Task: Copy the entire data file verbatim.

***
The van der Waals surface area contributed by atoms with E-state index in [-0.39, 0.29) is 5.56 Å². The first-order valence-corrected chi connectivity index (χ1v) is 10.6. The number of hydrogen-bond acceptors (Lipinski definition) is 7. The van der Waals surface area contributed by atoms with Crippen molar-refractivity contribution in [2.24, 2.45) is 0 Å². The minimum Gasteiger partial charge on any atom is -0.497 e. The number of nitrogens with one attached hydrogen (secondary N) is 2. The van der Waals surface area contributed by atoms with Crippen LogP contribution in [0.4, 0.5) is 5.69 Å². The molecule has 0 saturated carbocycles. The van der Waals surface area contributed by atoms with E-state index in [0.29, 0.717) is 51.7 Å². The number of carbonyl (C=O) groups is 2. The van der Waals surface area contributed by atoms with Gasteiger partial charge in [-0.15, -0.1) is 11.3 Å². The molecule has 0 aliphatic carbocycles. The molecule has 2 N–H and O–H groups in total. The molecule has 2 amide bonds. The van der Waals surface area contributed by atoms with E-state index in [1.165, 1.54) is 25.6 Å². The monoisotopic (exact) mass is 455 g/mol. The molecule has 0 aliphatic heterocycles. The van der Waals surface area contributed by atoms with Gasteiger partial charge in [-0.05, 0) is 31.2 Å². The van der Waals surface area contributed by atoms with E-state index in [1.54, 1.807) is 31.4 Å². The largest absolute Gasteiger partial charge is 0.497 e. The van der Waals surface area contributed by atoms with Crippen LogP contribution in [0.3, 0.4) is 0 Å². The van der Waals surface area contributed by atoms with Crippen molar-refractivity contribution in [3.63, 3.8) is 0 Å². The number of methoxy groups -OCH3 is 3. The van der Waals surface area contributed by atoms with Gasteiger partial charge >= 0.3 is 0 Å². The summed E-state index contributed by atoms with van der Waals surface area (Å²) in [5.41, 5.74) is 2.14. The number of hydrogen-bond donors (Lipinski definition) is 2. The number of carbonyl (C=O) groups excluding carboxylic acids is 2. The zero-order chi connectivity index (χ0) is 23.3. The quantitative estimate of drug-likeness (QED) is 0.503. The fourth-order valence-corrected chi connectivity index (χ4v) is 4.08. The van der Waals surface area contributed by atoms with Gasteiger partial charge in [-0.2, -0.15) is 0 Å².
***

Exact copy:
The van der Waals surface area contributed by atoms with E-state index in [-0.39, 0.29) is 5.56 Å². The first-order valence-corrected chi connectivity index (χ1v) is 10.6. The number of hydrogen-bond acceptors (Lipinski definition) is 7. The van der Waals surface area contributed by atoms with Crippen molar-refractivity contribution in [2.24, 2.45) is 0 Å². The minimum Gasteiger partial charge on any atom is -0.497 e. The number of nitrogens with one attached hydrogen (secondary N) is 2. The van der Waals surface area contributed by atoms with Crippen LogP contribution in [0.4, 0.5) is 5.69 Å². The molecule has 0 saturated carbocycles. The van der Waals surface area contributed by atoms with E-state index in [0.29, 0.717) is 51.7 Å². The number of carbonyl (C=O) groups is 2. The van der Waals surface area contributed by atoms with Gasteiger partial charge in [-0.15, -0.1) is 11.3 Å². The molecule has 0 aliphatic carbocycles. The molecule has 2 N–H and O–H groups in total. The molecule has 2 amide bonds. The van der Waals surface area contributed by atoms with E-state index in [1.165, 1.54) is 25.6 Å². The monoisotopic (exact) mass is 455 g/mol. The molecule has 0 aliphatic heterocycles. The van der Waals surface area contributed by atoms with Gasteiger partial charge in [-0.05, 0) is 31.2 Å². The van der Waals surface area contributed by atoms with E-state index in [1.54, 1.807) is 31.4 Å². The largest absolute Gasteiger partial charge is 0.497 e. The van der Waals surface area contributed by atoms with Crippen LogP contribution in [0.3, 0.4) is 0 Å². The van der Waals surface area contributed by atoms with Crippen molar-refractivity contribution in [3.63, 3.8) is 0 Å². The number of methoxy groups -OCH3 is 3. The van der Waals surface area contributed by atoms with Gasteiger partial charge >= 0.3 is 0 Å². The summed E-state index contributed by atoms with van der Waals surface area (Å²) in [5.41, 5.74) is 2.14. The number of hydrogen-bond donors (Lipinski definition) is 2. The number of carbonyl (C=O) groups excluding carboxylic acids is 2. The zero-order chi connectivity index (χ0) is 23.3. The quantitative estimate of drug-likeness (QED) is 0.503. The fourth-order valence-corrected chi connectivity index (χ4v) is 4.08. The van der Waals surface area contributed by atoms with Gasteiger partial charge in [-0.2, -0.15) is 0 Å².